A common occurrence

08.23.07 -

A long-term collaboration between astronomers at Northwestern University and NCSA outlines the evolution of binary stars and acts of "stellar cannibalism."

In science fiction, binary stars are often shorthand for the exotic. A pair of suns rising over some alien landscape quickly communicates the foreign and the outlandish. But that reaction just shows our bias toward what is familiar. Out in the universe, twosomes are nothing out of the ordinary. Astronomers think that a third to more than half of all stars are part of binary systems.

Northwestern University's Ronald Taam has used a progression of systems at NCSA over the last seven years to explore how these binaries operate. Taam works closely with Paul Ricker, a research scientist at NCSA and an assistant professor of astronomy at the University of Illinois at Urbana-Champaign, studying what is known as the common envelope phase. During this stage of binary star evolution, the outermost portions of the stars' atmospheres share a single boundary.

The common envelope phase is marked by extreme changes in the nature of the stars and intense interaction between them. Angular momentum—the physical property that keeps a top spinning—drops precipitously. The time it takes for the stars to orbit one another goes from months to just a few days. Meanwhile, mass from what is usually the larger star begins to transfer to its lower mass companion, a lobe of superheated plasma spiraling from one star to another across hundreds of millions of miles.

Taam calls the onset of the common envelope phase "stellar cannibalism," and it can lead to the ejection of part of the stars' mass that makes up their common envelope. Ultimately, the lower mass companion star and the core of the more massive star may merge into a single remnant. Or the core of the more massive star and its lower mass companion may both survive. In this case, the core can evolve into some of the more unusual members of the stellar family—such as a black hole, neutron star, or white dwarf—and continue to orbit its companion. This remnant binary system is known as a compact binary.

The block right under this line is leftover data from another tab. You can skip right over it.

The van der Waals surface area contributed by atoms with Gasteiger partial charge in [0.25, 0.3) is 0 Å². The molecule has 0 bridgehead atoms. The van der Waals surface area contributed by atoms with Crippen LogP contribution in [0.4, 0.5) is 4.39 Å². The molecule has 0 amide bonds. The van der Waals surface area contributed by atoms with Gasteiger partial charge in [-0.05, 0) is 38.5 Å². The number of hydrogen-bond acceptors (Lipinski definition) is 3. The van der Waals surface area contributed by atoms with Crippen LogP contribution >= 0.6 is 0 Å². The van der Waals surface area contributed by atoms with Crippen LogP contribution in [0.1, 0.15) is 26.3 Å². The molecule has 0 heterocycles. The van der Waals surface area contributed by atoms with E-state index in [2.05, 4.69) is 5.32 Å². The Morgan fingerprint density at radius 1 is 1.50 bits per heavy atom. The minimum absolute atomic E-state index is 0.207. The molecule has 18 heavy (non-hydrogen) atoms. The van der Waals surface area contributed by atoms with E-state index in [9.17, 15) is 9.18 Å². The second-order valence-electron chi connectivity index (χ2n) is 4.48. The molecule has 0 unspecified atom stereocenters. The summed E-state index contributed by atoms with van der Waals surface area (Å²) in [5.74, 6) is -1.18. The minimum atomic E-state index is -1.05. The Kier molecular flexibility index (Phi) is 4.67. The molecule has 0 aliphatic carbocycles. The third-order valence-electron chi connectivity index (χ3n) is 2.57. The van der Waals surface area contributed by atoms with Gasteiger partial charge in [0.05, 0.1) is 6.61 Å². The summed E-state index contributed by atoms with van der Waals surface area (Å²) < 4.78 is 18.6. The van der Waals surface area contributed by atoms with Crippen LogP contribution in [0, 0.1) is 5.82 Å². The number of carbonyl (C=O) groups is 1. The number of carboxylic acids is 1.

Taam and Ricker's current simulations are mapping the conditions under which the common envelope is ejected. A series of models at exceptionally high time and spatial resolution will cover a range of masses for the stars and a range of times that it takes them to orbit one another. An initial calculation will be published in Astrophysical Journal Letters in January 2008.

"We're delineating the regime where binary stars survive and where they don't. We hope to do several of these calculations with our current allocation on Tungsten" and more in the coming years, Taam says.

Understanding how the common envelope is shed and how compact binary systems are born will transform the way optical and radio astronomers think about the universe that they observe. The shapes of some planetary nebulae photographed by the likes of the Hubble Space Telescope, for example, can be linked to changes during the common envelope phase. And compact binary systems with short orbital periods generate the gravitational waves that many think will be among the first seen by the National Science Foundation's LIGO, the Laser Interferometer Gravitational-Wave Observatory now operating in Louisiana and Washington.

The team also hopes that their models will improve astronomical population studies, which predict the number and kinds of binary stars in the universe.

'An equal partnership'

The common envelope phase is marked by a wide range of time scales and spatial resolutions. "The envelope can be several astronomical units across, while the core of the stars might be only the size of the Earth," says Taam. (An astronomical unit is about 93 million miles, the distance from Earth to our sun.) The diameter of the orbit of the two stars also varies tremendously over the course of the simulations, which means that simulations must be tracked in very small increments. "You're basically looking at a year a minute at a time," explains Ricker.

The code initially used to model the common envelope phase relied on a nested grid. This method solved parts of the system at different, but fixed, resolutions. But because the stars orbit one another, the areas that want for the most detail—near the stars' cores and at the edge of the common envelope—move within the grid. That movement limited simulations to situations in which the ratio of the two stars' masses was very large.